Mars Science Laboratory due to land on Mars on Aug. 6
Rather than hunt for microbes like the Viking missions of the 1970s, NASA's Mars ScienceLaboratory, nicknamed Curiosity, will look for places that could have hosted and preserved life.
"The term 'life-detection' is so ill-defined and so hard to ascertain it doesn't make a goodstarting point," said geologist John Grotzinger, with the California Institute of Technology.
Instead, NASA's new Mars mission, scheduled for landing on Aug. 6, is primarily a geologicalexpedition to an intriguing piece of real estate called Gale Crater, located just south of theMartian equator.
Scientists believe the crater formed some 3.5 billion to 3.8 billion years ago when Mars, Earthand the rest of the planets in the inner solar system were regularly bombarded by meteorites.
Gale's most striking feature is not the 96-mile (154-km) wide pit in the ground, but a 3-mile-high a(5-km-high) mound of debris rising from the crater's floor. Scientists believe themountain, located in the center of the basin, is the layered remains of sediment that once filledthe crater.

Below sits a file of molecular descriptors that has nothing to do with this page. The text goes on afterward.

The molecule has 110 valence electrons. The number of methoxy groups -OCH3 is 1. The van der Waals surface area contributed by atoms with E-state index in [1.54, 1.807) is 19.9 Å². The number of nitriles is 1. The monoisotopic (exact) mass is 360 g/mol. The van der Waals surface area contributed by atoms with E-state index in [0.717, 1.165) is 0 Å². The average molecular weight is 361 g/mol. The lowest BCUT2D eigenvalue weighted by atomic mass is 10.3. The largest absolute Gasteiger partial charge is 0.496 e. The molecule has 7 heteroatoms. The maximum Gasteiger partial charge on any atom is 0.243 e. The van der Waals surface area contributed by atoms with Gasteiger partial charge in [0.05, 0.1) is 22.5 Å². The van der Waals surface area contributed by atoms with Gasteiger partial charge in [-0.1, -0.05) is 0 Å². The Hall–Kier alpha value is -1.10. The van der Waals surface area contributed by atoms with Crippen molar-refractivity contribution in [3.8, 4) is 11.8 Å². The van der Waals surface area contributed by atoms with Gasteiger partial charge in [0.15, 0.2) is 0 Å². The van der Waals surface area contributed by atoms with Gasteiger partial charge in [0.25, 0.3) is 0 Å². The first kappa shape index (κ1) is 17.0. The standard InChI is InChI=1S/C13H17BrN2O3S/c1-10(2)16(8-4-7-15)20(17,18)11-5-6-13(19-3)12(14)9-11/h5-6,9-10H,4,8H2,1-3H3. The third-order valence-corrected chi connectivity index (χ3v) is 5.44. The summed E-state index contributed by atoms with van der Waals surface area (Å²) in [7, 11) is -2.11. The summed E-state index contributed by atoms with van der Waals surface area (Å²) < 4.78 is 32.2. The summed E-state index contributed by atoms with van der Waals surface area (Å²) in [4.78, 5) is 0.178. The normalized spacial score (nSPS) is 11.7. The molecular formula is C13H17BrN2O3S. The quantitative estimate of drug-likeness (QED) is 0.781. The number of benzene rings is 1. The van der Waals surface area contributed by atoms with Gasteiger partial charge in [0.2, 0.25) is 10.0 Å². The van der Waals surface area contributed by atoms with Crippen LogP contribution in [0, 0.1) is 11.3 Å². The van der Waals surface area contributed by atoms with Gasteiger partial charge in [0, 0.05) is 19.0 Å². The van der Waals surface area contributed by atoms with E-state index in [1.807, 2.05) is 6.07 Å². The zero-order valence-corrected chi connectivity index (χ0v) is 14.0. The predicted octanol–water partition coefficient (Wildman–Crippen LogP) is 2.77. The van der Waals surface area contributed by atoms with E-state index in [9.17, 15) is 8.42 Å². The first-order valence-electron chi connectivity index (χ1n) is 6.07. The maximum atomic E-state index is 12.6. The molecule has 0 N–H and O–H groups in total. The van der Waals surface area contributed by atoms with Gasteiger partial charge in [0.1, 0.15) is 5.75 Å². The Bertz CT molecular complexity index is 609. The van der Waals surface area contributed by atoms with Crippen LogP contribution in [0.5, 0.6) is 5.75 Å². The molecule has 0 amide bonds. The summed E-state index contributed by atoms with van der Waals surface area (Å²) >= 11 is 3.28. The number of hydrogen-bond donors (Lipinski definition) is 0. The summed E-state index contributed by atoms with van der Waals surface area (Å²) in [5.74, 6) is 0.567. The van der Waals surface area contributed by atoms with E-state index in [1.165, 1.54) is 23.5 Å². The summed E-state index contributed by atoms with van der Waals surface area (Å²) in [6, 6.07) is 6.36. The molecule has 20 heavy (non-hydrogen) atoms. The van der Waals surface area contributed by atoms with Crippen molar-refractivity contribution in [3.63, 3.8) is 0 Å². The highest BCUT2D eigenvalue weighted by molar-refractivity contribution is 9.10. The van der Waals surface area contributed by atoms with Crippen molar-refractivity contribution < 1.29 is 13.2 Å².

Over time and by a process not well understood, the sediment was carried away, leaving whatis now known as Mount Sharp, which scientists hope will reveal the geological history of Marslike no similar formation can do on Earth.
"There is no place on Earth you can go to get the whole history at once," Grotzinger toldjournalists during field trip last month to California's Death Valley, one of the few places wherechunks of Earth's geologic record are exposed.
“At Gale you don't need to reconstruct the layers. You can see how they go from older toyounger. You've got time's arrow always pointed in the right direction. It's all laid out verysimply," Grotzinger said.